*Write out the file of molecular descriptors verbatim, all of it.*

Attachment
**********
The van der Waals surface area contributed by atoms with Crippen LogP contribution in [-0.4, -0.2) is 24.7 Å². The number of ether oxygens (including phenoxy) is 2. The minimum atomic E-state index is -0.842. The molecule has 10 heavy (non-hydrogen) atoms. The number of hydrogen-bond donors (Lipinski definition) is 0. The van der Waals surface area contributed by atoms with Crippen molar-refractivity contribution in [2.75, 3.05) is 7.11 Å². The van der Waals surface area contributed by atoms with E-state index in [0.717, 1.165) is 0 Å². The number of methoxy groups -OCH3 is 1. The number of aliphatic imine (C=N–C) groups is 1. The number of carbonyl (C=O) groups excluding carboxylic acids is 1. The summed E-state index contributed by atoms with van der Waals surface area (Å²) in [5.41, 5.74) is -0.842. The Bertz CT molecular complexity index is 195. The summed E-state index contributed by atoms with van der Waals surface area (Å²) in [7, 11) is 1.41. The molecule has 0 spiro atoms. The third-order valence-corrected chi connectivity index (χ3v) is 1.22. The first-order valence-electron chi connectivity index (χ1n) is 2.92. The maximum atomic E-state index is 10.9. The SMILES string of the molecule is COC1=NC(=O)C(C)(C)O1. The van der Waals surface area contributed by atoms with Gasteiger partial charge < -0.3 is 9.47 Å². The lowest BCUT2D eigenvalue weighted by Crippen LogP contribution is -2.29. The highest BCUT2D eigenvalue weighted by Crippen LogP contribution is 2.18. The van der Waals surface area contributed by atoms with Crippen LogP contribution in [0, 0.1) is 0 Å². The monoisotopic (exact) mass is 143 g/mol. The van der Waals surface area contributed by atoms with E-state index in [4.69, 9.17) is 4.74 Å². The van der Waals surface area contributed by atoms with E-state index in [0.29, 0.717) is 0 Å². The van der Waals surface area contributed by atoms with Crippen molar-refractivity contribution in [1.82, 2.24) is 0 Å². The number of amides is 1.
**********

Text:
The van der Waals surface area contributed by atoms with Crippen LogP contribution in [-0.4, -0.2) is 24.7 Å². The number of ether oxygens (including phenoxy) is 2. The minimum atomic E-state index is -0.842. The molecule has 10 heavy (non-hydrogen) atoms. The number of hydrogen-bond donors (Lipinski definition) is 0. The van der Waals surface area contributed by atoms with Crippen molar-refractivity contribution in [2.75, 3.05) is 7.11 Å². The van der Waals surface area contributed by atoms with E-state index in [0.717, 1.165) is 0 Å². The number of methoxy groups -OCH3 is 1. The number of aliphatic imine (C=N–C) groups is 1. The number of carbonyl (C=O) groups excluding carboxylic acids is 1. The summed E-state index contributed by atoms with van der Waals surface area (Å²) in [5.41, 5.74) is -0.842. The Bertz CT molecular complexity index is 195. The summed E-state index contributed by atoms with van der Waals surface area (Å²) in [7, 11) is 1.41. The molecule has 0 spiro atoms. The third-order valence-corrected chi connectivity index (χ3v) is 1.22. The first-order valence-electron chi connectivity index (χ1n) is 2.92. The maximum atomic E-state index is 10.9. The SMILES string of the molecule is COC1=NC(=O)C(C)(C)O1. The van der Waals surface area contributed by atoms with Gasteiger partial charge < -0.3 is 9.47 Å². The lowest BCUT2D eigenvalue weighted by Crippen LogP contribution is -2.29. The highest BCUT2D eigenvalue weighted by Crippen LogP contribution is 2.18. The van der Waals surface area contributed by atoms with Crippen LogP contribution in [0, 0.1) is 0 Å². The monoisotopic (exact) mass is 143 g/mol. The van der Waals surface area contributed by atoms with E-state index in [4.69, 9.17) is 4.74 Å². The van der Waals surface area contributed by atoms with E-state index in [0.29, 0.717) is 0 Å². The van der Waals surface area contributed by atoms with Crippen molar-refractivity contribution in [1.82, 2.24) is 0 Å². The number of amides is 1.